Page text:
Opinion – Closed head brain injuries a serious threat and a legal dilemma

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By Lawrence A. Goldberg of  Goldberg, Meanix, McCallin & Muth

When First Lady Michelle Obama visited Philadelphia on Wednesday to announce a new initiative involving post traumatic stress disorder and Traumatic Brain Injury, she touched on a medical and legal issue that greatly affects many people in our region and is, sadly, little understood.blank

Mrs. Obama’s focus was on military veterans. She called these injuries ”invisible wounds”. Robert Bales, the 38-year-old staff sergeant charged with murdering 16 Afghanistan civilians earlier this year, is believed to have been suffering from Traumatic Brain Injury at the time of the shooting.

A person suffering from a brain injury often can’t concentrate, has headaches and doesn’t have the ability to do common tasks. Victims can suffer outbursts of rage and bouts of depression. Head injuries can cause violent acts.

Brain injuries, also known as closed head injuries, can be a threat to those in private life. The most common cause of the injury is whiplash from a traffic accident. Serious head injuries are also suffered in sports, riding motorcycles, assaults, dog bites, the wrongful administration of drugs, or falls. Victims come from all age groups, occupations and income levels.

The family of a 13-year-old Chester County boy who had died from a closed head brain injury consulted me about his death. The boy fell and went to bed with a bad headache. He became incoherent and was taken to a local hospital. The hospital immediately determined it didn’t have the expertise to treat the boy and transferred him to a Delaware hospital. That hospital made the same determination and he was sent to a Philadelphia hospital. Within 14 hours of the fall, the boy died. No one diagnosed the seriousness of the injury in time to save the boy.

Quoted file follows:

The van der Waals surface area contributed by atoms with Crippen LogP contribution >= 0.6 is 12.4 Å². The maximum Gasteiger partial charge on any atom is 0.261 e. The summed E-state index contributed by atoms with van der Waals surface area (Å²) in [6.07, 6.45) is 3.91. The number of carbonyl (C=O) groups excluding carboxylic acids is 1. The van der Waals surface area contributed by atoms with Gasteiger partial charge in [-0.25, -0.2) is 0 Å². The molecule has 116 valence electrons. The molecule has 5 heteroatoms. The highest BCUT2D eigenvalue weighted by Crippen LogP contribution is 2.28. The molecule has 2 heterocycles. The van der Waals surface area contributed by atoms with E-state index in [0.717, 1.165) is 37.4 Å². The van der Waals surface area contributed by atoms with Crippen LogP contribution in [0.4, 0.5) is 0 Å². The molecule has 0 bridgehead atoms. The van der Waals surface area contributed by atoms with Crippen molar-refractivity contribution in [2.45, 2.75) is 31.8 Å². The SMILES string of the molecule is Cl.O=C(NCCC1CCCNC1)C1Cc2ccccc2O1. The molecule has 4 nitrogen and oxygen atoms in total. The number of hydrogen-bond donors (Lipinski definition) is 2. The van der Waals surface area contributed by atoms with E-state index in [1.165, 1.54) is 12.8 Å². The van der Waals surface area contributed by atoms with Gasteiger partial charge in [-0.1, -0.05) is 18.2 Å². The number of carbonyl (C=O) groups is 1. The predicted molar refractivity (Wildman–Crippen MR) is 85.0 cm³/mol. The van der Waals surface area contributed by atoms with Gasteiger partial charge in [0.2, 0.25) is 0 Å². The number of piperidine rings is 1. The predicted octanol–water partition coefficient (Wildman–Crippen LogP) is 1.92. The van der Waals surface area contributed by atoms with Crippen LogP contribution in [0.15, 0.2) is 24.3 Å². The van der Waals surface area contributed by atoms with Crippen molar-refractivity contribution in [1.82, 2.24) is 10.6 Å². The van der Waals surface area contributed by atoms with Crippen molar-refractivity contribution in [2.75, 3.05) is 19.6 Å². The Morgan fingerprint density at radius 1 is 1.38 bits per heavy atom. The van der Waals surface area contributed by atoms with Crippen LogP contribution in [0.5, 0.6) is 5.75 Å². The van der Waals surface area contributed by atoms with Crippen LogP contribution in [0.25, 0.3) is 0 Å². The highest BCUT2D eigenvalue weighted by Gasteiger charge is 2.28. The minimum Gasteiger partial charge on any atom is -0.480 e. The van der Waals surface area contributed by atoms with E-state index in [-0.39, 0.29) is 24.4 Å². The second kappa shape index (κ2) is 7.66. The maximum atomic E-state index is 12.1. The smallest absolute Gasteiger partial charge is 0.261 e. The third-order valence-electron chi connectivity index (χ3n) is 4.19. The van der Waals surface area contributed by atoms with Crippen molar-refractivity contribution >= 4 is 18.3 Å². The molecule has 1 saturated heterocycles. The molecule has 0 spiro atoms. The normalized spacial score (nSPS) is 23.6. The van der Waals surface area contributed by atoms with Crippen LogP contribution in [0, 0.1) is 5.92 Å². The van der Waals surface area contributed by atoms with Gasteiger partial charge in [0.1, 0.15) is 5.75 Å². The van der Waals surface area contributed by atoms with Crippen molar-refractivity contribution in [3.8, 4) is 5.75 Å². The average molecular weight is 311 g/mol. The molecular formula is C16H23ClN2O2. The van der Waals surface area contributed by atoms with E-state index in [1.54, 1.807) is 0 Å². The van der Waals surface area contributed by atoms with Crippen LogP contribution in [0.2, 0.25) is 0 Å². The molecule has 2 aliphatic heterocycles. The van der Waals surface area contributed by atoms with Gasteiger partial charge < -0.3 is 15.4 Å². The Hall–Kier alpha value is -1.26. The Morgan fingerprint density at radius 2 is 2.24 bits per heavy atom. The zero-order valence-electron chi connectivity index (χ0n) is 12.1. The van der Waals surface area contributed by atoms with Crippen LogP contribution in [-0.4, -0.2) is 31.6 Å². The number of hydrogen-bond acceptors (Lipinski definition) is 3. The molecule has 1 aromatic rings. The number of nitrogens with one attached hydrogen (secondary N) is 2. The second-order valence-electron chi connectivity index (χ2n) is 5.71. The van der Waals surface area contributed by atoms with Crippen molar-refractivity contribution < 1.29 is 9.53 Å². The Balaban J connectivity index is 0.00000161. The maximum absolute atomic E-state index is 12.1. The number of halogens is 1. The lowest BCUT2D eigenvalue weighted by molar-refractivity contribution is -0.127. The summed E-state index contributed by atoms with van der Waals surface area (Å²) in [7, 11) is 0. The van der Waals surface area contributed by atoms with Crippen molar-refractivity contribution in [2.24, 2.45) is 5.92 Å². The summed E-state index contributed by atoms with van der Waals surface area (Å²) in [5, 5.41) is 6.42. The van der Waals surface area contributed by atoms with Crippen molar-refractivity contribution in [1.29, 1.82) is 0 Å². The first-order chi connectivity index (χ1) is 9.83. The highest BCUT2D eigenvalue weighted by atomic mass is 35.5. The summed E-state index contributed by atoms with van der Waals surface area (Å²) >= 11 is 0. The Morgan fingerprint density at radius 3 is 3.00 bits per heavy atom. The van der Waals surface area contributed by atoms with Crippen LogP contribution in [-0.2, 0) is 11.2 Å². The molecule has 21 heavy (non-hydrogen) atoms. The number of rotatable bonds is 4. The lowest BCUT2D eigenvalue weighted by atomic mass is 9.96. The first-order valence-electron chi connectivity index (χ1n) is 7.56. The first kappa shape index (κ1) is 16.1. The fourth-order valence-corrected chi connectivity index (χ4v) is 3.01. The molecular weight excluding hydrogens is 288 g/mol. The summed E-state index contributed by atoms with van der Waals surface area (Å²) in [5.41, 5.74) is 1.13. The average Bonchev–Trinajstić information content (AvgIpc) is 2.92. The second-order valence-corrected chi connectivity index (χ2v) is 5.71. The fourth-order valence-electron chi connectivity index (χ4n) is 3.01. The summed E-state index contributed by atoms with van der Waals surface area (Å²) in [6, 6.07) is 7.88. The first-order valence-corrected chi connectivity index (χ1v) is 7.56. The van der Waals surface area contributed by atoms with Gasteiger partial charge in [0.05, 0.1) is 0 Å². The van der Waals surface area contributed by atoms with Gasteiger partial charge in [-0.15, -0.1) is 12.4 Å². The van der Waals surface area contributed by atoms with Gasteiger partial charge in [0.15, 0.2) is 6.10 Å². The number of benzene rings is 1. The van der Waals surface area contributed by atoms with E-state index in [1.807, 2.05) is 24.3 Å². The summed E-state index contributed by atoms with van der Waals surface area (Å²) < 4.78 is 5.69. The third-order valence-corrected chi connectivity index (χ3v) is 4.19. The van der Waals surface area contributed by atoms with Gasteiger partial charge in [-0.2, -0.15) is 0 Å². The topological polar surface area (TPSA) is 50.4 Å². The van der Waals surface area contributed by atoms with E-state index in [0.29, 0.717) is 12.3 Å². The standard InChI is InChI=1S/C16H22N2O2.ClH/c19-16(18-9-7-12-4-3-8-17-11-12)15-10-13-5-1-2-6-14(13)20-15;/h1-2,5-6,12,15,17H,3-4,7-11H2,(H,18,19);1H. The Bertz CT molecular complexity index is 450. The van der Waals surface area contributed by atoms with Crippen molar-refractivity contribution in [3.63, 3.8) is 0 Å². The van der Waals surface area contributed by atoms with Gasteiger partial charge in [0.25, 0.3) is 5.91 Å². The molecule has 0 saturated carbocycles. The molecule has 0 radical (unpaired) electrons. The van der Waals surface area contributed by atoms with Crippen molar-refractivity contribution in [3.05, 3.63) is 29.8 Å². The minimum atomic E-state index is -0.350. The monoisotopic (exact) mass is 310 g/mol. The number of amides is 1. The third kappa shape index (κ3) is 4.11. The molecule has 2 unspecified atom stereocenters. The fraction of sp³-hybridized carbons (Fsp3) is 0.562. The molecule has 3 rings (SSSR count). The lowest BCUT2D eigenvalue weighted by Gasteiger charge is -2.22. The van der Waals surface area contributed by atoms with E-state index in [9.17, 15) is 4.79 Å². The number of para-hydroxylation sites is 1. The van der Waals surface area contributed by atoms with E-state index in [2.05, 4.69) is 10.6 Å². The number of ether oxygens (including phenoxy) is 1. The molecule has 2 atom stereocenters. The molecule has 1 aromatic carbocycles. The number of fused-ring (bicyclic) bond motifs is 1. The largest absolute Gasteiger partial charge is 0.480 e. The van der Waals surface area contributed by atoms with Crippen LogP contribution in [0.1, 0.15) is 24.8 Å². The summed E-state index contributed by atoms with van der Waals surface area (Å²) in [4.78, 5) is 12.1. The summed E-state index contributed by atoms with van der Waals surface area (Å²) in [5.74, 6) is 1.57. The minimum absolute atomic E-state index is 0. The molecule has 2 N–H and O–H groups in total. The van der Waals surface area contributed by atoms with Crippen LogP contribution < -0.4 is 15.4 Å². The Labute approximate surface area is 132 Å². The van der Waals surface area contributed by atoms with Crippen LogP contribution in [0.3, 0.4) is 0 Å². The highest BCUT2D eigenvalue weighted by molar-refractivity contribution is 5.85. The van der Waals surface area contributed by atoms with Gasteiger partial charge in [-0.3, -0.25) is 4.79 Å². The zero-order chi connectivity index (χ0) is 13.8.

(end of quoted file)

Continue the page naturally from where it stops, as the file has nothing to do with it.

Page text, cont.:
Another Traumatic Brain Injury took place when a three-year-old child suffered a puncture wound to the head from a dog. Last year, the Philadelphia Business Journal reported that 50 lawsuits have been filed on behalf of about 1,000 retired National Football League players because of brain injuries. More than 100 former Philadelphia Eagles are among the plaintiffs.

Actress Natasha Richardson died in March 2009 after sustaining a head injury while taking skiing lessons in Canada. At first she felt fine but within three hours she complained of a headache and eventually was admitted to a hospital and then died.

During my 45 years practicing law I’ve represented hundreds of people suffering from traumatic brain injuries. I first became aware of the injuries when I served as an administrative officer at a military hospital.

Of course, treating doctors are interested in saving a patient’s life and not in determining the cause of the closed head injuries. When cases enter the legal system, this lack of cause presents challenges for attorneys representing innocent victims of brain injuries.

The underlying cause of brain damage might not be evident. Symptoms of a brain injury may appear hours or many days after the injury was inflicted. A minor bump on the head can cause more serious head injuries than a fall from great heights. Qualified medical experts, such as those trained in neuropsychiatry, need to be engaged. Unfortunately, not many such experts are in the area.

A competent lawyer representing persons who have been diagnosed with closed head trauma has a duty to advise the client and his family to consult with qualified physicians so that potentially serious conditions are not ignored.

A common problem is when the client has suffered a concussion but has not lost consciousness. Often persons suffer concussions and remain unaware of the event until symptoms appear. Recent studies have shown that repeated concussions, such as those suffered by contact sport competitors in football, ice hockey, boxing and the martial arts, may lead to a severe degenerative brain condition which can lead to early dementia and/or Parkinson’s Disease.

Patients need to be evaluated for both immediate and long-term care. Attorneys advising clients to take a quick monetary settlement without investigating the future needs of victims are doing their clients a great disservice.

Significant brain injury victims often need special care in residential treatment facilities. Insurance issues may arise which add to family stress during the recovery period. Attorneys often have to intervene with insurance carriers to ensure that their client’s needs are being met. Rehabilitation and future medical expenses can be costly. Required long-term rehabilitation may become a problem as insurance carriers attempt to avoid the financial obligations for such care.

Specially trained medical personnel and sophisticated equipment are needed to treat a victim of a closed head injury and experienced legal representation is needed to protect the victim and to ensure proper compensation for such a serious and life-altering injury.

(Lawrence A. Goldberg is a partner in the law firm of Goldberg, Meanix, McCalli)


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